Vetsch moved to send a letter of support for a No Horn Request for trains in the City of Maple Lake. The motion was seconded by Husom and carried 5-0.
Husom moved to accept the Committee of the Whole meeting minutes from 8-9-21. The motion was seconded by Vetsch and carried 5-0.
Kaczmarek wanted it noted in the minutes that Facilities Services Director Alan Wilczek advised that Community Dental is paying more than $15.10 in other locations. Daleiden said those are places that have been in operation for a while, and it is unknown what was charged in the beginning.
Vetsch moved to accept the recommendations regarding the Dental Clinic space. The motion was seconded by Husom and carried 4-1 with Kaczmarek voting against it.
Vetsch said the utilization of the License Center space will generate revenue to offset the low lease rate. This is a benefit for the citizens because it will generate revenue.
Husom moved to accept the recommendations regarding the License Center space. The motion was seconded by Vetsch and carried 5-0.
Husom said the Wright County Economic Development Partnership’s (WCEDP) current location does not charge the WCEDP rent.
Vetsch moved to accept the recommendations regarding the WCEDP space. The motion was seconded by Wetter and carried 4-1 with Kaczmarek voting against it.
I. New Government Center Lease Rates
County Administrator Lee Kelly stated the spaces for discussion include: Dental Clinic, Wright County Economic Development Partnership (WCEDP), and the License Center spaces in the new Government Center building.
Dental Clinic Space
Assistant Finance Director Heather Lemieux presented the lease rate options. Lease rates are calculated annually in accordance with federal requirements. Other dental offices were contacted for rate comparisons, however no like-comparable was found.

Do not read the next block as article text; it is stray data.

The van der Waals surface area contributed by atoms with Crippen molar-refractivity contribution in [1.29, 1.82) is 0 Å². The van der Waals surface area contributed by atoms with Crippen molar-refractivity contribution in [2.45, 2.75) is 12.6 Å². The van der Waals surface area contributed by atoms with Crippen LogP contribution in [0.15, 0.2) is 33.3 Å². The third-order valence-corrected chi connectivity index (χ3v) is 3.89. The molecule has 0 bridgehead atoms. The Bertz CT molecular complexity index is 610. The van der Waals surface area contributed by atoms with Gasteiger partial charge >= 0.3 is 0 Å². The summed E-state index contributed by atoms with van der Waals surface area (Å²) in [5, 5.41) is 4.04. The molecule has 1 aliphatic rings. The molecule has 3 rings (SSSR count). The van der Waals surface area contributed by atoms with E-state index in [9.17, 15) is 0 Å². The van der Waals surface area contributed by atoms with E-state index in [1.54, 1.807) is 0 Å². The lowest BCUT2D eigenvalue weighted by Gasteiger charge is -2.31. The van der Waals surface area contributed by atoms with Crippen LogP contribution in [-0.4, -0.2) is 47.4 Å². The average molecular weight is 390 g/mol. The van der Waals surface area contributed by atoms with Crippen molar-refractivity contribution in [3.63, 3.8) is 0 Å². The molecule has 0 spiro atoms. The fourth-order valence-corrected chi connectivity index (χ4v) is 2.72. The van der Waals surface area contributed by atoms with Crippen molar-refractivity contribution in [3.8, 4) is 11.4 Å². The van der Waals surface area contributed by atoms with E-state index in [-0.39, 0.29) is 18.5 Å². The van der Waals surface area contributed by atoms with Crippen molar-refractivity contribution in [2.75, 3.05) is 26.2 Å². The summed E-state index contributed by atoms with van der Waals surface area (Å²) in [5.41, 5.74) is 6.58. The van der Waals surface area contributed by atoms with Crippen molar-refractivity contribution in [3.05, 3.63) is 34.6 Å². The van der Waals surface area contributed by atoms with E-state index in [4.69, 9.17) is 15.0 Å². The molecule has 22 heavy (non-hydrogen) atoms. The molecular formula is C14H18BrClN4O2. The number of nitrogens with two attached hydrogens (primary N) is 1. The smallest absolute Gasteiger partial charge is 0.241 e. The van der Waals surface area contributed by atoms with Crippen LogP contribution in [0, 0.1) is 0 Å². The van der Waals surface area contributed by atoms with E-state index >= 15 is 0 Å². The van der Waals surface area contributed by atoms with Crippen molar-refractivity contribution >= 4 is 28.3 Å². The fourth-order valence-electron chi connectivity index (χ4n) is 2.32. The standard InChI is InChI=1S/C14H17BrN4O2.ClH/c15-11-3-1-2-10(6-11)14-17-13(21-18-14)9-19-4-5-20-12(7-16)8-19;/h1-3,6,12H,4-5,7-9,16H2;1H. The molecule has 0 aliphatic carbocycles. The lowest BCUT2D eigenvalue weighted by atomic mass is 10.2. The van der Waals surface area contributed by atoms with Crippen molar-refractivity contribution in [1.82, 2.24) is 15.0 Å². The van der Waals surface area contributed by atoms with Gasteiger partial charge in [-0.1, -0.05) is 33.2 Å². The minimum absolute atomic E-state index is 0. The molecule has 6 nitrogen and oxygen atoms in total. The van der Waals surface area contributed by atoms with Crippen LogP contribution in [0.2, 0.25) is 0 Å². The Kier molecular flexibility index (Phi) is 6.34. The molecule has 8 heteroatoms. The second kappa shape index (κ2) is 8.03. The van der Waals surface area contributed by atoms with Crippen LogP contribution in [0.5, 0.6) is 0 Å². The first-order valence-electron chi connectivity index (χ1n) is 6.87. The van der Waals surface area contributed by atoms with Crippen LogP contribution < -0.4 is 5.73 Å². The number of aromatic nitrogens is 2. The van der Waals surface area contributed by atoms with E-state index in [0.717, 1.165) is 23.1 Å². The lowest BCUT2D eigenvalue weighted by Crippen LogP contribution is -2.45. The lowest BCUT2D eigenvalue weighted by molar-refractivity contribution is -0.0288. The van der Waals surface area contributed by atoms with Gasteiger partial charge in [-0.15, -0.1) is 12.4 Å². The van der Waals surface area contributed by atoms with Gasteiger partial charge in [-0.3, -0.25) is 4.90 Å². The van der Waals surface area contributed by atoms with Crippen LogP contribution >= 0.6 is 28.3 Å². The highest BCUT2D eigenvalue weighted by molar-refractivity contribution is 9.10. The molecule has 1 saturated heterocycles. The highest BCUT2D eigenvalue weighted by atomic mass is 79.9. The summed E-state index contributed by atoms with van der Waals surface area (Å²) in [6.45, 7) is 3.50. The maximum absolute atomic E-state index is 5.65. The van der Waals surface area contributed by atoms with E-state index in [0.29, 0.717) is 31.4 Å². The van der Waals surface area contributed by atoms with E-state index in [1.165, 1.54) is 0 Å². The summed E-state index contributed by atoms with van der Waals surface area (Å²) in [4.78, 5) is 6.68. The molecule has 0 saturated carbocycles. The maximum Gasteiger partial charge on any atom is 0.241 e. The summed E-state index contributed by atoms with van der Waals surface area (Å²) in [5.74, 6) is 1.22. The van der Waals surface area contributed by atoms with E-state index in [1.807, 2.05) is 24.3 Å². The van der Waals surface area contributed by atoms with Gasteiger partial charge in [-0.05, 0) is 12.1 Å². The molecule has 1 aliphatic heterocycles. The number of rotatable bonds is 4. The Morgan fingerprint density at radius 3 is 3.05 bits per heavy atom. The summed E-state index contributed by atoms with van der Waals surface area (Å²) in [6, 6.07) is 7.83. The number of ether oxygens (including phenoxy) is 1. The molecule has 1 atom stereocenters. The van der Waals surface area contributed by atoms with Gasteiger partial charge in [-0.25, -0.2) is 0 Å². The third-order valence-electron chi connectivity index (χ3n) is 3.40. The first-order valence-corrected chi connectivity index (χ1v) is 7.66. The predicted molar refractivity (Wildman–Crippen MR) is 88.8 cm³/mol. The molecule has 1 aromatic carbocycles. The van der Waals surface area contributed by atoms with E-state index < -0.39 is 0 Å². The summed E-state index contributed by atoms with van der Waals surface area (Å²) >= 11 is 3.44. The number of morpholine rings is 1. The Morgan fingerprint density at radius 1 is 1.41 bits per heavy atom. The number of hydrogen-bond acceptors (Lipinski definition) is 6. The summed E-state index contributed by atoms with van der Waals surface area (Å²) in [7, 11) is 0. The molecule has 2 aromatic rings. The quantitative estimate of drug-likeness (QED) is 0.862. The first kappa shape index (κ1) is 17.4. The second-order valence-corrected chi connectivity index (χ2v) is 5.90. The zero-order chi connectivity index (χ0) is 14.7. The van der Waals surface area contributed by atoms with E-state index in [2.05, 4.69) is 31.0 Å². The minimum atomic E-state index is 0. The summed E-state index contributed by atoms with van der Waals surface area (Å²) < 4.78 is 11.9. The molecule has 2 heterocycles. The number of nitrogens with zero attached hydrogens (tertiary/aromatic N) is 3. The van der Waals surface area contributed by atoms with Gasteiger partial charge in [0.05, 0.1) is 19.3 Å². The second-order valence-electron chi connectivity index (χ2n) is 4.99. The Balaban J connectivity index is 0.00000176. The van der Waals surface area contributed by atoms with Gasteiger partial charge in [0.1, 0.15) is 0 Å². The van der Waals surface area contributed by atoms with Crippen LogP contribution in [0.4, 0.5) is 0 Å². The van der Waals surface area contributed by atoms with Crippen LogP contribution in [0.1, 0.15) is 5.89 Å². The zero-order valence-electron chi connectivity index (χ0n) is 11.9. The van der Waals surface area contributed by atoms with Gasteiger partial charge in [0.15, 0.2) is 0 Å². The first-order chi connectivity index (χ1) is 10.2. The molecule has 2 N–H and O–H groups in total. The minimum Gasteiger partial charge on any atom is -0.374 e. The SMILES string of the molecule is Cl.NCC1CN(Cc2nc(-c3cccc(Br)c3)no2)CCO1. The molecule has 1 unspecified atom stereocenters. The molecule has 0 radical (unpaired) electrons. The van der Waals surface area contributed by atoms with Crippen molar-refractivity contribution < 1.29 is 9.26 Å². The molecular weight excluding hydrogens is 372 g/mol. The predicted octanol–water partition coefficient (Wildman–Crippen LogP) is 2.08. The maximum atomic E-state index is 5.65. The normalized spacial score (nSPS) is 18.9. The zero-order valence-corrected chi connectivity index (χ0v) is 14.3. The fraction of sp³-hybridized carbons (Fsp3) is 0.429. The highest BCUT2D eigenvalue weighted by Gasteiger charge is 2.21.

Option 1 $19.60 (Rate Per Square Foot )
Cost Includes Depreciation, Interest, and Operating Costs
Option 2 $15.10 (Rate Per Square Foot )
Cost Includes Interest and Operating Costs
Option 3 $6.79 (Rate Per Square Foot )
Cost Includes Operating Costs
Option 4 $7.25 (Rate Per Square Foot )
Cost Includes Price Proposed by Community Dental Care
Health & Human Services Director Jami Goodrum Schwartz requested leniency for Community Dental Care (CDC). CDC receives one of the lowest reimbursement rates for the services it provides. The partnership would benefit the community, helping individuals receive dental care needs.
Commissioner Daleiden suggested the lease rate of $6.79 per square foot for the first year to allow CDC time to get established and gain clientele. The rate could be adjusted the following year. Kelly stated the cost allocation could be reviewed annually or a yearly percentage increase could be added to a multi-year lease. Project Administrator Elizabeth Karels stated the lease agreement with CDC must be approved by the state. Each time a change is made, the agreement must be re-submitted to the state for approval.
Commissioner Vetsch suggested charging a higher rate and paying a portion of the cost with American Rescue Plan (ARP) funds for the first three years. By year four, CDC would be charged the full amount. The group discussed keeping the lease rate for each of the spaces similar.